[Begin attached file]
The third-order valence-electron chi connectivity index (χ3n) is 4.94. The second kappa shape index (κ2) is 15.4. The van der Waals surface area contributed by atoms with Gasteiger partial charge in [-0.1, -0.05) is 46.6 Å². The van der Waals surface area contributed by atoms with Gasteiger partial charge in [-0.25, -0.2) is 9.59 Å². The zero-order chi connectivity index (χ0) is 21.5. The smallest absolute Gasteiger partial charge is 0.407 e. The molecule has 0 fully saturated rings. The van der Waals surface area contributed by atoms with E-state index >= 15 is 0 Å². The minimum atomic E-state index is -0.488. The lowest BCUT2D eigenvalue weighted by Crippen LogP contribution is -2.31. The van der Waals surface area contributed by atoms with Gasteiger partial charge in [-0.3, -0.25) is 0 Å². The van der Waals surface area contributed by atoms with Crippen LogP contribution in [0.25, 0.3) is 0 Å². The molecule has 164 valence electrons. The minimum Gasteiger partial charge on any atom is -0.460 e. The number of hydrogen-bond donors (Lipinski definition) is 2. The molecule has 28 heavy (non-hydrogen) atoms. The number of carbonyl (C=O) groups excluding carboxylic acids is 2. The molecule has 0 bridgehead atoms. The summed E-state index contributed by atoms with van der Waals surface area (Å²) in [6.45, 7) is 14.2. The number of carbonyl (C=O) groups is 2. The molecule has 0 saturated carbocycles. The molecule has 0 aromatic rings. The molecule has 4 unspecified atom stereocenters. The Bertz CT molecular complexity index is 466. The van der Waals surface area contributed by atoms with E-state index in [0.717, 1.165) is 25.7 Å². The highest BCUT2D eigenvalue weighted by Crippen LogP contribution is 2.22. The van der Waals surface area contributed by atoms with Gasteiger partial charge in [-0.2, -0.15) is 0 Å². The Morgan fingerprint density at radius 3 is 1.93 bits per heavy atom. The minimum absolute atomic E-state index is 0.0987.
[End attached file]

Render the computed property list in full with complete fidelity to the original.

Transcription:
The third-order valence-electron chi connectivity index (χ3n) is 4.94. The second kappa shape index (κ2) is 15.4. The van der Waals surface area contributed by atoms with Gasteiger partial charge in [-0.1, -0.05) is 46.6 Å². The van der Waals surface area contributed by atoms with Gasteiger partial charge in [-0.25, -0.2) is 9.59 Å². The zero-order chi connectivity index (χ0) is 21.5. The smallest absolute Gasteiger partial charge is 0.407 e. The molecule has 0 fully saturated rings. The van der Waals surface area contributed by atoms with E-state index >= 15 is 0 Å². The minimum atomic E-state index is -0.488. The lowest BCUT2D eigenvalue weighted by Crippen LogP contribution is -2.31. The van der Waals surface area contributed by atoms with Gasteiger partial charge in [-0.3, -0.25) is 0 Å². The van der Waals surface area contributed by atoms with Crippen LogP contribution in [0.25, 0.3) is 0 Å². The molecule has 164 valence electrons. The minimum Gasteiger partial charge on any atom is -0.460 e. The number of hydrogen-bond donors (Lipinski definition) is 2. The molecule has 28 heavy (non-hydrogen) atoms. The number of carbonyl (C=O) groups excluding carboxylic acids is 2. The molecule has 0 bridgehead atoms. The summed E-state index contributed by atoms with van der Waals surface area (Å²) in [6.45, 7) is 14.2. The number of carbonyl (C=O) groups is 2. The molecule has 0 saturated carbocycles. The molecule has 0 aromatic rings. The molecule has 4 unspecified atom stereocenters. The Bertz CT molecular complexity index is 466. The van der Waals surface area contributed by atoms with E-state index in [0.717, 1.165) is 25.7 Å². The highest BCUT2D eigenvalue weighted by Crippen LogP contribution is 2.22. The van der Waals surface area contributed by atoms with Gasteiger partial charge in [-0.2, -0.15) is 0 Å². The Morgan fingerprint density at radius 3 is 1.93 bits per heavy atom. The minimum absolute atomic E-state index is 0.0987.